Additionally, the form asks sellers to indicate whether they are aware of any “defects” or “malfunctions” with significant systems in the home, including interior and exterior walls, ceilings, the foundation, and internal systems like the home’s electrical and plumbing.
Hazardous materials or conditions
Sellers are asked to disclose their knowledge of any potentially hazardous conditions on site, including drainage issues, wood rot or termite infestations, lead-based paint, and previous use of the structure for methamphetamine manufacturing.
Systems or equipment that need repair
Sellers are asked to disclose “any item, equipment, or system” in need of repair. This section of the form may catch issues with the property that were not included in previous sections.
Flood risks or water damage
Sellers are asked to disclose information about the property as it relates to flood zones. The seller is asked to disclose if they have ever received federal assistance for flood damage.
Legal, zoning, annexations, or use compliance
Sellers are asked in this form section to indicate if the home is a part of a designated homeowner’s association (HOA) or shares a common area with other homes (such as a pool or sporting courts). They are also asked to share any known information about alterations or additions that may be out of code compliance.
The Texas Realtors Association version of the form asks for information about whether the home is currently exempted from taxes for reasons including homestead, agricultural, or a disabled veteran’s status.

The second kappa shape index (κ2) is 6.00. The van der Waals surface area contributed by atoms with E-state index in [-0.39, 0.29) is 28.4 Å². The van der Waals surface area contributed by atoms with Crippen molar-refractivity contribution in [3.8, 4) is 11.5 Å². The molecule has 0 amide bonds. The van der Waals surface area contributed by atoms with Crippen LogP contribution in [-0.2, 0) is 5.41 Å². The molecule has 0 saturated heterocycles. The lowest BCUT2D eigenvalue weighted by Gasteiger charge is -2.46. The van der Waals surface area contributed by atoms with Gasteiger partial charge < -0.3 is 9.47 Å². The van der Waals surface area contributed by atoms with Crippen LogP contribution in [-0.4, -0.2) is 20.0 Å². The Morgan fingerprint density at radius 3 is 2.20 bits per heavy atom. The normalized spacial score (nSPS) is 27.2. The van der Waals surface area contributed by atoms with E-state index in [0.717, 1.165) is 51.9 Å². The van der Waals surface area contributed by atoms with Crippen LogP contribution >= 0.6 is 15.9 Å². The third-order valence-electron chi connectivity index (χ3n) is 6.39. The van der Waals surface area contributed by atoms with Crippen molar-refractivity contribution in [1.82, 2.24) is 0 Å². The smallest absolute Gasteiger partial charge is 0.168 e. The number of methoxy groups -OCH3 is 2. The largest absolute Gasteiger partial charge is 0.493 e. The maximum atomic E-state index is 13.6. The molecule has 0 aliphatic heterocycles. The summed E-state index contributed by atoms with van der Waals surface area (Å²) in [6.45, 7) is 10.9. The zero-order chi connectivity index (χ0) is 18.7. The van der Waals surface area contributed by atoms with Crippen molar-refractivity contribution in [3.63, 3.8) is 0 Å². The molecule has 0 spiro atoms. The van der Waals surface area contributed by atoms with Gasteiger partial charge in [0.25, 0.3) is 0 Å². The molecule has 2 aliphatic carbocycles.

Deaths in the home
Sellers are required to disclose known deaths that have occurred either as a result of property issues (a gas leak, for example) or as a part of a lawsuit “directly or indirectly involving the property” — for instance, a domestic violence or murder case.
“In Texas, you’re not required to disclose deaths from natural causes,” Smith specifies regarding this portion of the disclosure form. So, for instance, if you inherited the home from a relative who passed from old age on the premises, you are not legally required to disclose this information. But if a murder occurred at the property’s address and you are aware of the fact, you must disclose that information to your prospective buyer.
Generally, “the mantra for sellers is ‘when in doubt, disclose,’” she adds, advising sellers to work with their real estate agent to disclose a level of information that is both legally obligated and appropriate. You want to be thorough without “over-sharing” old stories that may not have happened on your watch.
For those who are interested, see our story: How to Find Out if Someone Died in Your House
Some quirks specific to the Texas disclosure form are included below.
Texas Realtors® version of the form asks sellers to disclose diseased trees on the property, a particularly big deal in the capital city of Austin, where Smith does business. In some cases, she says, “I recommend [hiring] an arborist” to assess the property. Losing a beautiful tree to disease “would be really sad,” Smith notes, and adds that oak wilt is common in her area. Dead or diseased trees can also make your property more difficult to sell down the road.